Shopping, paying bills, and booking vacation reservations are all made more accessible with credit cards. Credit cards also provide cashback, points, or miles on your grocery purchases, which can help you save money. A credit card can also assist in establishing and maintaining a solid credit rating.
You may use business credit cards to earn points on the employee cards you distribute. They can also help you save money on expenses like office supplies, business lunches, and business trips.
But, if you have a limited credit history or terrible credit, which credit card is the simplest to obtain? Here’s a deeper look at the cards that may be in play.
Credit card issuers differ in terms of what it takes to be approved. But generally, these factors are taken into account when you apply for a card:
These things give credit card issuers an idea of your ability and likelihood of paying off what you spend with a credit card. Credit card companies can also thoroughly investigate your credit report to learn more about your positive credit history. This can reduce your credit score by a few points.
Checking your own credit reports before applying for a credit card will not affect your credit score.
Easy approval of credit cards. The simplest credit card to obtain is unique to each individual since it is determined by your credit scores and the other elements indicated above. You may also be able to use the following credit cards:
If any of these situations apply to you, you’ll find that certain specialized credit cards are more straightforward to acquire than others. Student credit cards, starting credit cards, and secured credit cards are among them.
Student credit cards are for students starting on their credit scores. These cards may have a rewards program, if you do get them, it’s typically focused on the items that students make the most money on, such as dining out or fuel.
A student credit card might be easier to get than a regular one if you do not have a credit history or only a few years of credit history. Federal CARD law requires you to be at a minimum of 21 to qualify for an account with a student credit line with your name on it. However, you may apply as young as 18 if you’ve a sufficient income or a co-signer at a minimum of 21 years old.
These starter credit cards are designed for people who are brand new to credit but aren’t students. They are more likely to come with an annual cost and a higher annual percentage rate than other credit cards (APR).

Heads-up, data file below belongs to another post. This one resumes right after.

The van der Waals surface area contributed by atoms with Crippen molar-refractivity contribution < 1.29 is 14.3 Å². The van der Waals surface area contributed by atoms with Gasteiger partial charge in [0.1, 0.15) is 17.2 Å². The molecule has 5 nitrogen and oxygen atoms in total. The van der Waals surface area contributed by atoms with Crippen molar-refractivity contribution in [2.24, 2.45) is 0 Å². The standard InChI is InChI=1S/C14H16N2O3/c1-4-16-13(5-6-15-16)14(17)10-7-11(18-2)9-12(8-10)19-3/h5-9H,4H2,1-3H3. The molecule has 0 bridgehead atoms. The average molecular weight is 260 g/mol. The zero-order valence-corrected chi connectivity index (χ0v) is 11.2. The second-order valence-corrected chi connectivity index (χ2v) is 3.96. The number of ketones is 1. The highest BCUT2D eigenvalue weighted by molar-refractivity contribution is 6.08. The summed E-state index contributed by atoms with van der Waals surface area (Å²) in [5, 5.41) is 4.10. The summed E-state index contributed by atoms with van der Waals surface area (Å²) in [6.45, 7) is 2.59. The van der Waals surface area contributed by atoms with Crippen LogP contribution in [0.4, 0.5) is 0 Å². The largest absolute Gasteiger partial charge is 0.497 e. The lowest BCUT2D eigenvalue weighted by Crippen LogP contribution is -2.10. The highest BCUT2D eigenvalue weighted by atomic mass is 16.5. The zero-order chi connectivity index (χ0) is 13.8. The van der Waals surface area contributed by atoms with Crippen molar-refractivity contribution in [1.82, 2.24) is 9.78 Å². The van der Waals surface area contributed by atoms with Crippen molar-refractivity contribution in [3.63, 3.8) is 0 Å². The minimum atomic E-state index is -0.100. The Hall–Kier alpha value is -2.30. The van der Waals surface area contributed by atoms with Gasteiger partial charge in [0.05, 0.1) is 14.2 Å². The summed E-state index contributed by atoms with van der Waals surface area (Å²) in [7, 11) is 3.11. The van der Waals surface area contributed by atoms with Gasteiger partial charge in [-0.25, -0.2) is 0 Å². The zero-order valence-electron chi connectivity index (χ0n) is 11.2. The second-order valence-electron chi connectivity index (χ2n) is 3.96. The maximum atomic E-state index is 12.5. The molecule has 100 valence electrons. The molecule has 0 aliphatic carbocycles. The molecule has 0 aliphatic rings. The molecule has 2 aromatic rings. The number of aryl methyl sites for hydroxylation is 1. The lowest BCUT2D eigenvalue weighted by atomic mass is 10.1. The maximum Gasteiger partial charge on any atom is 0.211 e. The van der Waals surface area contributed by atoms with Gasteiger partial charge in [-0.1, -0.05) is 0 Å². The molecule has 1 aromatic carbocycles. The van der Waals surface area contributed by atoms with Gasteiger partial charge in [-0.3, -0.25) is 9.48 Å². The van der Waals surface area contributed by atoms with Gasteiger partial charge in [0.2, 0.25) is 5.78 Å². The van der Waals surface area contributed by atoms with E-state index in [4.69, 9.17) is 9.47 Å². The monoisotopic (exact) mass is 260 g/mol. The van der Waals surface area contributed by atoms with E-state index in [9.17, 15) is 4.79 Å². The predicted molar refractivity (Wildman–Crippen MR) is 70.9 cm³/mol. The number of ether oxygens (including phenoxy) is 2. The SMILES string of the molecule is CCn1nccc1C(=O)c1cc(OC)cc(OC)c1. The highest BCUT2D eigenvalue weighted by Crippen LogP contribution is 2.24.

Secured credit cards function similarly to credit cards with no security but one difference: they require a cash deposit to open. Typically, this deposit acts to serve as a credit limit. Traditional secured credit cards require completing a credit assessment before being authorized. It is possible to convert to a standard credit card, which is unsecured after you have had a secured card for a certain period and shown responsible credit use.
Before applying for a starter or secured card, ensure the major credit card company reports your activity to at least one of the major credit bureaus. Otherwise, using the card will not help you accumulate credit.
You have no credit history if you have no credit. A brief credit payment history indicates that you have decent credit, but it is insufficient to create a credit score. When applying for new credit, you may be “invisible” to credit card firms in any case.
If you have good credit, rather than no credit or bad credit, you might have a choice of a different range of credit card options. A fair credit score on the FICO credit rating scale typically means between 580 and 669.
Here are some of the easiest credit cards to get with fair credit:
If you’re considering a credit card that offers rewards, be sure to balance the rewards you’re likely to earn cash against the card’s annual fee (if applicable).
Unsecured credit cards do not require any cash deposit to open. You can get unsecured cards if your credit is in the right range or even worse.
If your credit is low or no credit, consider these unsecured card options:
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Jeff Gitlen is a graduate of the Alfred Lerner College of Business and Economics at the University of Delaware. Gitlen has spent the past five years writing and researching on personal finance issues which include credit cards, student loans insurance, and other. His writing has been featured in top news publications among them are Bloomberg, CNBC, Forbes along with Market Watch.